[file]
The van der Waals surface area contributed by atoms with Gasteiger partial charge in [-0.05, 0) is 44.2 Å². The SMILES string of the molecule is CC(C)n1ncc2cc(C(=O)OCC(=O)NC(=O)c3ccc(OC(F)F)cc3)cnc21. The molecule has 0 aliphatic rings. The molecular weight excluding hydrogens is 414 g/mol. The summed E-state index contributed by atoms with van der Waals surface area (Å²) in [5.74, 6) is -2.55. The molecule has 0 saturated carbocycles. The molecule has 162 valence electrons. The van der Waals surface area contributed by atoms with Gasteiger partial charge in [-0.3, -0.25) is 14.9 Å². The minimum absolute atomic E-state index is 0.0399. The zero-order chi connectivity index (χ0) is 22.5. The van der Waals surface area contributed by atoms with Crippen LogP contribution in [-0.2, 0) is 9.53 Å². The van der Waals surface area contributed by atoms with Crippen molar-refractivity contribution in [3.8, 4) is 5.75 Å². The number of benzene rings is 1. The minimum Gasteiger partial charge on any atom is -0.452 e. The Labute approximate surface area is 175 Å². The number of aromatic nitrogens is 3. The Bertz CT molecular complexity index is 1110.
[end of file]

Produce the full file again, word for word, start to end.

The van der Waals surface area contributed by atoms with Gasteiger partial charge in [-0.05, 0) is 44.2 Å². The SMILES string of the molecule is CC(C)n1ncc2cc(C(=O)OCC(=O)NC(=O)c3ccc(OC(F)F)cc3)cnc21. The molecule has 0 aliphatic rings. The molecular weight excluding hydrogens is 414 g/mol. The summed E-state index contributed by atoms with van der Waals surface area (Å²) in [5.74, 6) is -2.55. The molecule has 0 saturated carbocycles. The molecule has 162 valence electrons. The van der Waals surface area contributed by atoms with Gasteiger partial charge in [-0.3, -0.25) is 14.9 Å². The minimum absolute atomic E-state index is 0.0399. The zero-order chi connectivity index (χ0) is 22.5. The van der Waals surface area contributed by atoms with Crippen LogP contribution in [-0.2, 0) is 9.53 Å². The van der Waals surface area contributed by atoms with Crippen molar-refractivity contribution in [3.8, 4) is 5.75 Å². The number of benzene rings is 1. The minimum Gasteiger partial charge on any atom is -0.452 e. The Labute approximate surface area is 175 Å². The number of aromatic nitrogens is 3. The Bertz CT molecular complexity index is 1110.